Safe reference counting cannot be implemented as a library

rsw0x via Digitalmars-d digitalmars-d at
Sun Nov 1 14:52:48 PST 2015

On Sunday, 1 November 2015 at 22:36:46 UTC, Andrei Alexandrescu 
> On 11/01/2015 03:51 PM, Martin Nowak wrote:
>> On 10/27/2015 01:27 PM, Andrei Alexandrescu wrote:
>>> Unrelated, and a foreshadowing of the discussion on the 
>>> lifetime mailing
>>> list: the compiler has ample opportunity to fuse incs/decs 
>>> together, so
>>> the signatures of these functions is:
>>> void opInc(uint delta);
>>> void opDec(uint delta);
>> Any hint/numbers showing that this is actually useful?
> Would be great to collect some, and generally get rigorous 
> about the whole approach.
>> Implementing such a cross statement optimization is quite some 
>> work. If
>> this occurs often enough (in particular for shared classes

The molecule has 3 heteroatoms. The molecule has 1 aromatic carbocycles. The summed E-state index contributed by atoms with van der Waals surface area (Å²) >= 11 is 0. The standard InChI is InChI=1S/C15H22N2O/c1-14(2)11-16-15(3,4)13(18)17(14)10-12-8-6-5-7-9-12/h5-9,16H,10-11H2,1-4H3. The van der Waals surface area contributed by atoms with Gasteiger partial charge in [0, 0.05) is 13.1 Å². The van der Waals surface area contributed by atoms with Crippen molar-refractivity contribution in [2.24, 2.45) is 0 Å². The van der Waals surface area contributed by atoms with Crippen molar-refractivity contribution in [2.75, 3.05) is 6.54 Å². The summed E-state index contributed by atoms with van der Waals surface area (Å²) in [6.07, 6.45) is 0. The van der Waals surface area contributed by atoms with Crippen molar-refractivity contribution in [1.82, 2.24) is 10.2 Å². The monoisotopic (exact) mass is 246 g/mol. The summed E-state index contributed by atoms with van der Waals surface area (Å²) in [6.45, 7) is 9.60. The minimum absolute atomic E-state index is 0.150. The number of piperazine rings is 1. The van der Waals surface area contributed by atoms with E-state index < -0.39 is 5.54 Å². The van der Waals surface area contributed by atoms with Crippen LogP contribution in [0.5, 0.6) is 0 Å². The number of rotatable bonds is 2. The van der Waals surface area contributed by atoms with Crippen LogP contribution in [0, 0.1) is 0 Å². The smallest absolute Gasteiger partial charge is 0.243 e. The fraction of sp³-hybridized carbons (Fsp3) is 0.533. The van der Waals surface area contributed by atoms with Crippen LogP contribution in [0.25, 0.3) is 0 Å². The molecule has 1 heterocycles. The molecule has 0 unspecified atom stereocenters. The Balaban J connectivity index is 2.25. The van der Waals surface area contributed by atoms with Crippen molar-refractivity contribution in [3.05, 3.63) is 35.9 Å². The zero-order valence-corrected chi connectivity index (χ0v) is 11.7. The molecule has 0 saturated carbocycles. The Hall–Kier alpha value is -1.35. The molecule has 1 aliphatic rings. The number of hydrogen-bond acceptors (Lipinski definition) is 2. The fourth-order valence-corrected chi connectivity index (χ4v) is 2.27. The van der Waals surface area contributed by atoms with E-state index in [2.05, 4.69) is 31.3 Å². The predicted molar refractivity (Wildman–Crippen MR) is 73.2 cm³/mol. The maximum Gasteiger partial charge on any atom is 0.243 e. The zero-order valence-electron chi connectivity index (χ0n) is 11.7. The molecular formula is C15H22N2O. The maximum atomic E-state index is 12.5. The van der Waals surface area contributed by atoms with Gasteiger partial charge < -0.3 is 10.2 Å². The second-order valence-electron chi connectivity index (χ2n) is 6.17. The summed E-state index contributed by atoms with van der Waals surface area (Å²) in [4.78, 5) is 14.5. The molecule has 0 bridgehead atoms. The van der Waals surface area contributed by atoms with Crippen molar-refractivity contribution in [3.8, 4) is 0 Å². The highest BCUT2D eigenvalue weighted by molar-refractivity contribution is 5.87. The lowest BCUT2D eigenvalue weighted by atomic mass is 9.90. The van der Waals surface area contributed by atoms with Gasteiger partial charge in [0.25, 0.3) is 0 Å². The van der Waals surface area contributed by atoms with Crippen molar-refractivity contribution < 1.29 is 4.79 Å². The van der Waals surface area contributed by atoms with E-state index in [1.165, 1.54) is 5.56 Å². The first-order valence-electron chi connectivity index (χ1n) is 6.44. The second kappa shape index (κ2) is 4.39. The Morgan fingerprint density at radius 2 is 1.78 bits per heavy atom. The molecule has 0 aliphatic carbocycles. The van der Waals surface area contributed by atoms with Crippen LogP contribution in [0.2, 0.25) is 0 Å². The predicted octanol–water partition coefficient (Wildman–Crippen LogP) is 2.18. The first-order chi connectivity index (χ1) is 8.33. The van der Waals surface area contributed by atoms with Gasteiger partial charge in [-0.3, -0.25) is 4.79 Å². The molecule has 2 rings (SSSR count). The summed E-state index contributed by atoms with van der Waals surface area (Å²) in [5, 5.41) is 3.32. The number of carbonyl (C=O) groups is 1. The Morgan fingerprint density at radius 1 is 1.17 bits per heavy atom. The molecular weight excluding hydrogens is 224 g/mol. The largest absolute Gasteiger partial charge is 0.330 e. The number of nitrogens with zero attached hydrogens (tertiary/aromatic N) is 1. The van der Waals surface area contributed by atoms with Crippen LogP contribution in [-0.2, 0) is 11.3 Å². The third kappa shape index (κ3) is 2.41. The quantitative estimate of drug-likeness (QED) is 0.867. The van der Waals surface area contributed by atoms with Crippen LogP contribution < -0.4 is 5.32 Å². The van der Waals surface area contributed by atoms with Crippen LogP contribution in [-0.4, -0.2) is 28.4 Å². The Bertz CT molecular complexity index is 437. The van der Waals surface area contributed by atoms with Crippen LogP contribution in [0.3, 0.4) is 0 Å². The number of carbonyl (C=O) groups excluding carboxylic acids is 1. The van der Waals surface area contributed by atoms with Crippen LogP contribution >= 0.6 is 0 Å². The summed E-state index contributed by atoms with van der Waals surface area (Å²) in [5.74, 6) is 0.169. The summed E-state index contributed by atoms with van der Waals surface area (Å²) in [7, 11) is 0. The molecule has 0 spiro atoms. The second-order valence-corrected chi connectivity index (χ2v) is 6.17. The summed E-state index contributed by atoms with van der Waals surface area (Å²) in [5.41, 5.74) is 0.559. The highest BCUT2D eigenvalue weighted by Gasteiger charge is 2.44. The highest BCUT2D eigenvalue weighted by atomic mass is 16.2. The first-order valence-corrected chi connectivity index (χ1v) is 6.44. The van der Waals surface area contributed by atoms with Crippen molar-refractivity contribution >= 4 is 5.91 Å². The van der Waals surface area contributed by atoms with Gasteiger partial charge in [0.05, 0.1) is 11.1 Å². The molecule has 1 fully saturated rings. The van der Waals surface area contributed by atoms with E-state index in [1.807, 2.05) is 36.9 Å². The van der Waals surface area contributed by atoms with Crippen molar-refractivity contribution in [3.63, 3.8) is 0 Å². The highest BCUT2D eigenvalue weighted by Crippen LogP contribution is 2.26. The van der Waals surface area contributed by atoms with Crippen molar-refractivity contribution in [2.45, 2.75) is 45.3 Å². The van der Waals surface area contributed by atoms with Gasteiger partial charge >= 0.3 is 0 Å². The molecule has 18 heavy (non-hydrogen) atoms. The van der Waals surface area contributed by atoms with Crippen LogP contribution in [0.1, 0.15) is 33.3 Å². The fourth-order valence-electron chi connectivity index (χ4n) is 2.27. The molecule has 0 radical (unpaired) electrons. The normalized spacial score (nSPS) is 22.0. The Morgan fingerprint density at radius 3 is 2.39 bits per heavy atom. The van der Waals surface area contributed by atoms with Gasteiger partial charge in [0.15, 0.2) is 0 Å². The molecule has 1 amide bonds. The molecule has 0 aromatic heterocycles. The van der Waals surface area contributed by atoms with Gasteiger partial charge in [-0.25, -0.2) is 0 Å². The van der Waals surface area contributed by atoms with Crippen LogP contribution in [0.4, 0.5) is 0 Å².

>> with atomic
>> ref counting) it might be worth the effort.
> Most reference counting techniques revolve around reducing 
> mutation of the reference count. See e.g. 
> So we need to show that many refcount updates take it from 1 to 
> larger than 1 and back. According to 
>, many objects have a reference count of just one; the "eclipse" benchmark has 31.8% objects with a refcount greater than 1.
> Andrei

That paper is assuming that you take Java(a language that does 
*not* have allocation patterns like D such as favoring data on 
the stack, tightly packed arrays of data, and immutability) rip 
out its GC, and replace it with a RC-based GC with no concept of 
unique ownership - no?

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